Glass is always the best choice when storing food. In a personal experiment, I found that strawberries lasted 2 times longer when stored in glass instead of a plastic bag.

Even large salads can be stored in ½ gallon glass jars. They look beautiful, and you can see them smiling at you in your refrigerator. Always store your food in clear glass and label it by writing on it in permanent ink (the ink washes off with a good scrubber). Find cases of pint, quart, ½ gallon and gallon mason jars at hardware and grocery stores. There are also lots of glass storage sets with plastic resealable lids available at a variety of stores.

Plastic is a good second choice to glass. Reusable plastic containers should be a food grade plastic and clear so you can see what you have (no expensive science experiments). There are now a lot of BPA free options available.

Freezing destroys some of the nutrients in fresh food because of its water content. Some recipes can be frozen and defrosted and still be quite tasty. Some examples are raw lasagna, raw apple pie, or anything that has low water content. Dried fruits, nuts, seeds and grains are fine frozen because they have no water.

Refrigeration – Go through your refrigerator at least once a week to prevent fresh foods from spoiling. You never know what’s hiding back there!

Storing in cupboards is good for spices, nuts, seeds, grains, and dried fruits for 3 to 6 months. Any longer than that, and they should go in the refrigerator to prevent spoilage.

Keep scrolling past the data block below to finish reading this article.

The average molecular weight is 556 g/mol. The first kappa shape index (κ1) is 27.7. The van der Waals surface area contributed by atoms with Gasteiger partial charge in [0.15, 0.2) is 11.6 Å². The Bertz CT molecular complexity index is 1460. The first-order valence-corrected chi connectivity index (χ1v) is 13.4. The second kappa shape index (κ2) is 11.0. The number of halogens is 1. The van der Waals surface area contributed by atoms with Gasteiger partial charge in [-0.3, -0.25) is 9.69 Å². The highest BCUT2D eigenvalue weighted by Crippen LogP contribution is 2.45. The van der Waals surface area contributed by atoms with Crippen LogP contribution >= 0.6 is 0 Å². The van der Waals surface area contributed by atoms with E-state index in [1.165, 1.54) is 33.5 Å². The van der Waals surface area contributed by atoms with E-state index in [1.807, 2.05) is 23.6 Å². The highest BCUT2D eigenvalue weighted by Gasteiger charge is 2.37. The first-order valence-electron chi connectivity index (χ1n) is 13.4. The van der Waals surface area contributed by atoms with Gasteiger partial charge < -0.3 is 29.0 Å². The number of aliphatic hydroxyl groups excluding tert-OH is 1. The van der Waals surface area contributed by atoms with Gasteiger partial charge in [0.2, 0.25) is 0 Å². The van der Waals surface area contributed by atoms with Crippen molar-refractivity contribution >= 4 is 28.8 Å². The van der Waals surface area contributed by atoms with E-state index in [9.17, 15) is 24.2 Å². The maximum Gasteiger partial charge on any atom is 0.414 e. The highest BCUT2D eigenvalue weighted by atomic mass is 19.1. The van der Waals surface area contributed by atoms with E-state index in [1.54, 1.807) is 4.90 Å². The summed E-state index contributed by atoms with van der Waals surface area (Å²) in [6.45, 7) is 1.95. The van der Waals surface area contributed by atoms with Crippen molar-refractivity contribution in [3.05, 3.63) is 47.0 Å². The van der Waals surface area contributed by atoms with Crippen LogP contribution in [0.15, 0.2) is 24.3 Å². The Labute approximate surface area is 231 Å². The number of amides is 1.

Countertops are great for foods you really want to eat like fresh fruits, prepared crackers and healthy snack foods in glass jars. If you can see it, you are more likely to make a healthy choice.

Labeling is important to keep foods rotated and fresh and to remember what that little thing is “is it a seed or a grain or what?”  Using a piece of masking tape or store-bought label, write the date including the year purchased, and the name of the item and whether or not it’s organic.

In the end, if you are not sure about something, throw it in the compost bin. It is going back to the mother earth that way. If you buy in bulk get 5 gallon buckets and keep the lid well sealed. Get the bulk items (or any item for that matter) out of the plastic bags you bought them in and get them into glass or the next best thing ASAP.

Have fun and enjoy your fresh foods!

2 thoughts on “Checking and Storing Raw Food for Optimal Freshness

  1. Elizabeth Kennedy

    I met a woman at the Natural Grocery today. She uses nutmilk bags to take her produce home. I wonder if these bags make good alternatives for storing things like lettuce in the crisper. I’d rather use these than disposable green bags, even if they are multiuse and BPA-free. What do you think?